THURSDAY, Jan. 12 (HealthDay News) -- Compulsively checking your smartphone may not actually be that smart, British researchers warn.
The cautionary observation stems from a new study that finds an association between the increasingly popular use of Web-enabled cellphones and a rise in stress levels.
The reason: a relentless need to immediately review and respond to each and every incoming message, alert or bing.
Surprisingly, however, investigators did not link stress to the professional use of smartphones for work purposes. Rather, it's the personal use of such devices, to keep tabs on friendships and social networking "news," that is the culprit.
"Smartphones are being used more and more to help people cope with different aspects of their life," said study author Richard Balding, a psychologist in the department of psychology at the University of Worcester, in England. "But the more they're being used the more we're actually becoming a bit dependent upon them, and actually courting stress instead of relieving it."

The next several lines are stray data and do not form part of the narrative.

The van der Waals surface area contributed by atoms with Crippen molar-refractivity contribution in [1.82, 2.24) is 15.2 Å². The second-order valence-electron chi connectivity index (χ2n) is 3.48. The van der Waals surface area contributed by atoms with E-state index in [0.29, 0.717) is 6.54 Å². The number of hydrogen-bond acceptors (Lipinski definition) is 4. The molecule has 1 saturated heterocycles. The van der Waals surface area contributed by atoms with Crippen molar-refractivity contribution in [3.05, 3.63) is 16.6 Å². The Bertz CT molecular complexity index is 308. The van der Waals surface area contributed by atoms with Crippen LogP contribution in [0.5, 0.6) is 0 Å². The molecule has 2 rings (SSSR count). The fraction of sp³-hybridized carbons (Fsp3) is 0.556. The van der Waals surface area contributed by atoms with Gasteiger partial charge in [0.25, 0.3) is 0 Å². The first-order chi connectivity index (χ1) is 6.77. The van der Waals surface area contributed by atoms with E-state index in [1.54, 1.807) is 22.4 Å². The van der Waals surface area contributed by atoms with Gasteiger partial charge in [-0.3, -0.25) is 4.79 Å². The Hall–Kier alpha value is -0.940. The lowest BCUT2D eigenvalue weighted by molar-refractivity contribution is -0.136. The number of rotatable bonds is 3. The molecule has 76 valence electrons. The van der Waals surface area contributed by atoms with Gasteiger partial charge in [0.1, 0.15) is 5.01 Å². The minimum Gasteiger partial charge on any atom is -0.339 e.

Balding and his colleagues are slated to present their findings Thursday at a meeting of the British Psychological Society in Chester, England.
To explore how the use of iPhones, Androids, Blackberries and other similar hand-held devices may elevate stress, Balding and his team conducted psychometric stress tests among more than 100 participants, including university students, retail workers and public-sector employees.
All were also asked to complete a survey regarding their phone use.
The authors found that people typically first acquire such phones to better manage their work obligations. In turn, however, they noted that users eventually end up sliding into more personal smartphone interactions, eschewing work-related usage in favor of wanting to maintain control of one's virtual social network.
As this pattern of use takes fli
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